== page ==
Sunday, October 30, 2011

From the 16th Iowa Regiment

St. Louis, March 27, 1862.

EDITOR OF GAZETTE. – The 16th regiment is now about ready for the war, excepting a little more drill.  The regiment is now completely equipped with the exception of the single article of canteens – and a very useful one it is, and one perhaps easily to be secured.  Yesterday morning our guns and accoutrements were distributed, and this morning our tents.  We have the Springfield rifled Musket, the best arms in the hands of any troops in the country, or in the world for that matter.  They are a beautiful gun, of long range, fine finish and perfect in every part.  Our boys are delighted with them.  The 16th was the first regiment from Iowa armed with really good or superior guns.  The 15th regiment, now in barracks here, have since received the same arms.  It is well they were tied on to our coat-tails in this matter, as but for the activity and success of our Colonel they would have no possible chance of getting anything but the common musket. – All the accoutrements belonging to their arms are of the first class.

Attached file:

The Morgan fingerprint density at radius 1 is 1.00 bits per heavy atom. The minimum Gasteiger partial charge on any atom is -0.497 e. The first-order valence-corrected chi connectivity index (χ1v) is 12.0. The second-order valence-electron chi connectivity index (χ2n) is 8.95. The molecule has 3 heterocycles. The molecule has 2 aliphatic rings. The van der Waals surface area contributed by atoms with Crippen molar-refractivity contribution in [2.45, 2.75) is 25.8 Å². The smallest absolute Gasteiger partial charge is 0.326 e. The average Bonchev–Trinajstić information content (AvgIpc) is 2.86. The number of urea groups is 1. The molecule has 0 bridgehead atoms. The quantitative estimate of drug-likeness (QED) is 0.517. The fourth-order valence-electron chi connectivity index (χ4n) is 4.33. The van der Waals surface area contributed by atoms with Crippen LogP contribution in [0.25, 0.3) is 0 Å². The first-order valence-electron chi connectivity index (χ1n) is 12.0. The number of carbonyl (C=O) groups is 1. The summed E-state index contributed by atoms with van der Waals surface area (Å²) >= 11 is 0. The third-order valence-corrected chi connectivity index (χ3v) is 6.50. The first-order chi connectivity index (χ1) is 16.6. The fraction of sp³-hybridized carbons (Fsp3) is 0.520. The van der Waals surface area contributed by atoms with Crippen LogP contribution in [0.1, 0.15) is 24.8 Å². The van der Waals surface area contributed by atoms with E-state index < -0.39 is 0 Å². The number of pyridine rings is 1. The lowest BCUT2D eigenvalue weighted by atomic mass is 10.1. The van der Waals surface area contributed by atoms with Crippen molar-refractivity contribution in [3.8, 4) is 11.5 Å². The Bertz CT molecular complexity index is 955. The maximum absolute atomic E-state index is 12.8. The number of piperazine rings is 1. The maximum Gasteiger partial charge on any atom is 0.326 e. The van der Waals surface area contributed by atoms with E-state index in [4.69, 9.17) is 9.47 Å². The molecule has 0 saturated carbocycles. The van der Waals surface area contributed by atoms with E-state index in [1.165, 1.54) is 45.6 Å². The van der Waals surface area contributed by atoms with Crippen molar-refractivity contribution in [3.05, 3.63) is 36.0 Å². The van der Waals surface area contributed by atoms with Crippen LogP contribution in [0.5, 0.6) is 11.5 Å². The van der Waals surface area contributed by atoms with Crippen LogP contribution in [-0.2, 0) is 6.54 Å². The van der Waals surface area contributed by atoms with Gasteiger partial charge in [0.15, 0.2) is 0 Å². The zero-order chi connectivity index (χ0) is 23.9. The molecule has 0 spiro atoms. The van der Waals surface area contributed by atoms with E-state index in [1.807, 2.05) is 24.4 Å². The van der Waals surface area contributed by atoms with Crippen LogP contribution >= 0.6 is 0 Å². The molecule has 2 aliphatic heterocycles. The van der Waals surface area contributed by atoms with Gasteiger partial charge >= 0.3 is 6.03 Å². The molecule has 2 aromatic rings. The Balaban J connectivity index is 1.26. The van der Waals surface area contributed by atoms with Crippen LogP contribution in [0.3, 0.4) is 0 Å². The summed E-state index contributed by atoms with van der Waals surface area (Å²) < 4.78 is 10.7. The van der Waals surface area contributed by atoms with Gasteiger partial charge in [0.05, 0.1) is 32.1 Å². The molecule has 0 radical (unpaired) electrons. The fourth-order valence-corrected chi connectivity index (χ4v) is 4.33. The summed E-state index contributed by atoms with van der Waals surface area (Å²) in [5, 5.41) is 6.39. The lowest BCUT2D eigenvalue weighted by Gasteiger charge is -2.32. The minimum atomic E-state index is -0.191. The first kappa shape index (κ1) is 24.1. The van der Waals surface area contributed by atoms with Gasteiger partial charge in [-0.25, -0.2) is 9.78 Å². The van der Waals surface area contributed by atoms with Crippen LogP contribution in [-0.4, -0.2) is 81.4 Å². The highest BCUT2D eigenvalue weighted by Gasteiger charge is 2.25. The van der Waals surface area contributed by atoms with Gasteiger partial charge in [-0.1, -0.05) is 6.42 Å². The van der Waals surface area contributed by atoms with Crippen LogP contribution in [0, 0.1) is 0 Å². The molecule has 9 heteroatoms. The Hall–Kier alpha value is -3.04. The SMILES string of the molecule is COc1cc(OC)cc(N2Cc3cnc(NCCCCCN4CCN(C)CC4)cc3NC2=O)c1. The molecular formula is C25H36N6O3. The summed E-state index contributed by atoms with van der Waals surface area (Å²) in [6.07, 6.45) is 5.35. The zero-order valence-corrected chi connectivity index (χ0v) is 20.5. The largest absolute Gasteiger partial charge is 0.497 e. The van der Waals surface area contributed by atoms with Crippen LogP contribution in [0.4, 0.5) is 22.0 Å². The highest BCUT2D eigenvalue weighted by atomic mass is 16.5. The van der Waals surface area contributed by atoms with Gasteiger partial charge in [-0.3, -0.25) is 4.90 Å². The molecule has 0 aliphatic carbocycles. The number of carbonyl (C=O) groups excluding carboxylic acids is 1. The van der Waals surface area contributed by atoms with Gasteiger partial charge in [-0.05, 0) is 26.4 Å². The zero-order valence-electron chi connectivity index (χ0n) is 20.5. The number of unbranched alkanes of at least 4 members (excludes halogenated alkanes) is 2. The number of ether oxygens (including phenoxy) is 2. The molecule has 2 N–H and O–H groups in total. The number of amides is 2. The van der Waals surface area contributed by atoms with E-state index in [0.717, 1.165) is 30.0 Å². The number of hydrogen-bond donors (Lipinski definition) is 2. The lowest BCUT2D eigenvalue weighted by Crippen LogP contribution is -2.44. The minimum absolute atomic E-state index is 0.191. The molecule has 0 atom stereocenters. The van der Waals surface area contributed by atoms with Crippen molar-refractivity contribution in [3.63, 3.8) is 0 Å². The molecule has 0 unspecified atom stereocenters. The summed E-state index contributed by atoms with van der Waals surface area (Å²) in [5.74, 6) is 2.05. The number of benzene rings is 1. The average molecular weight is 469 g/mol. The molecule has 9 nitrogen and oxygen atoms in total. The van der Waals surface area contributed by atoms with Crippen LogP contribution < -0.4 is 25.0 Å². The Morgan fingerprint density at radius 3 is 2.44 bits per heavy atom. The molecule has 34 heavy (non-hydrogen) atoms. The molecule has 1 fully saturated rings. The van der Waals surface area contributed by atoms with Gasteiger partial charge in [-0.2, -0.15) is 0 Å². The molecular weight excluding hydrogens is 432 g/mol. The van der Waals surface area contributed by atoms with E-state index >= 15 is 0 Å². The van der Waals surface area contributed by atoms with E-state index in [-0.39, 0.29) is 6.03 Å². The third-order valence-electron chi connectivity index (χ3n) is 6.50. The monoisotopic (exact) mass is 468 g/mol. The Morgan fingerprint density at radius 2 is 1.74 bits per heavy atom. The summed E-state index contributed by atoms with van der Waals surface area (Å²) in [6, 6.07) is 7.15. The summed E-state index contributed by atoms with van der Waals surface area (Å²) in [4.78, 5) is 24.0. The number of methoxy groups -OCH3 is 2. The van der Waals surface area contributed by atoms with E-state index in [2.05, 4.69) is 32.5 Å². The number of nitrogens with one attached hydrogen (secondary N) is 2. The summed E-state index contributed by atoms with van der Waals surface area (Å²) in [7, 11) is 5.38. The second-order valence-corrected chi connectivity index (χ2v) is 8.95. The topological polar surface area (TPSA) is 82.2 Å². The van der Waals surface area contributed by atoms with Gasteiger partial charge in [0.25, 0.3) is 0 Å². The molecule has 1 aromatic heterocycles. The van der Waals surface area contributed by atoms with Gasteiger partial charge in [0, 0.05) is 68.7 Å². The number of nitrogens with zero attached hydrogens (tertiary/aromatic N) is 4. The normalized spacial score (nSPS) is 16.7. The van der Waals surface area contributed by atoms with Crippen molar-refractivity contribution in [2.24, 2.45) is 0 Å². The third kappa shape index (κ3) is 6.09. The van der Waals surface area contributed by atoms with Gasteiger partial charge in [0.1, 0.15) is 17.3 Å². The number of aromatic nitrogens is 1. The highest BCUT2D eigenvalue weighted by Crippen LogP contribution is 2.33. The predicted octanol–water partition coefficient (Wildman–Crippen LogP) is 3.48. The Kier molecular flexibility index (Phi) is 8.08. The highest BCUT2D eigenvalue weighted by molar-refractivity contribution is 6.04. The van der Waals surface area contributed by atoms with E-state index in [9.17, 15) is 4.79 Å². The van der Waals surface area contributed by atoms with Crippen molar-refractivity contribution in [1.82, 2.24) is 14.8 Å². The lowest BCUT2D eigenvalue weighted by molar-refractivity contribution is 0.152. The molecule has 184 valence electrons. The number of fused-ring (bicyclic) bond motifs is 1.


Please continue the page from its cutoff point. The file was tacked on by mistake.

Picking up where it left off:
The tents are the Sibley tent, a large conical institution, and the best tent in the service – the kind we wanted for which application was made.  Yesterday our mules were marched into quarters – one hundred and nine in number – and the wagons are ready.  The quadrupeds are quartered in the great ampitheatre of the old Fair Grounds, near which are our barracks.  They are a clean looking set of animals, but generally small.  Our wagoners and teamsters are now getting their hands in.  With the Wagons and mules is complete harness.

The weather has been perfectly delightful the last three days, and roads getting dusty.  It is both comfortable and healthy for camp life.  We have but comparatively few sick, and none dangerously so.  I think, but it is a mere surmise, that we shall be ordered to march to-morrow or the day after.  We have had an intimation of an early start, while the speed with which we of the 16th are being fitted out shows “something is up,” so far as we are concerned.  The 15th and 16th will doubtless go together.  Where is another question – most likely to New Mexico, which is regarded as the choice service although it will comprise a march of two or three months. – But it has the prospect of hard fighting with the best fighters in the rebel army, as a close.  The officers and men of the 16th are ready to cheerfully obey orders to go anywhere, but all are anxious to get into the fight and that as soon as possible.


– Published in The Davenport Daily Gazette, Davenport, Iowa, Wednesday Morning, April 2, 1862, p. 2

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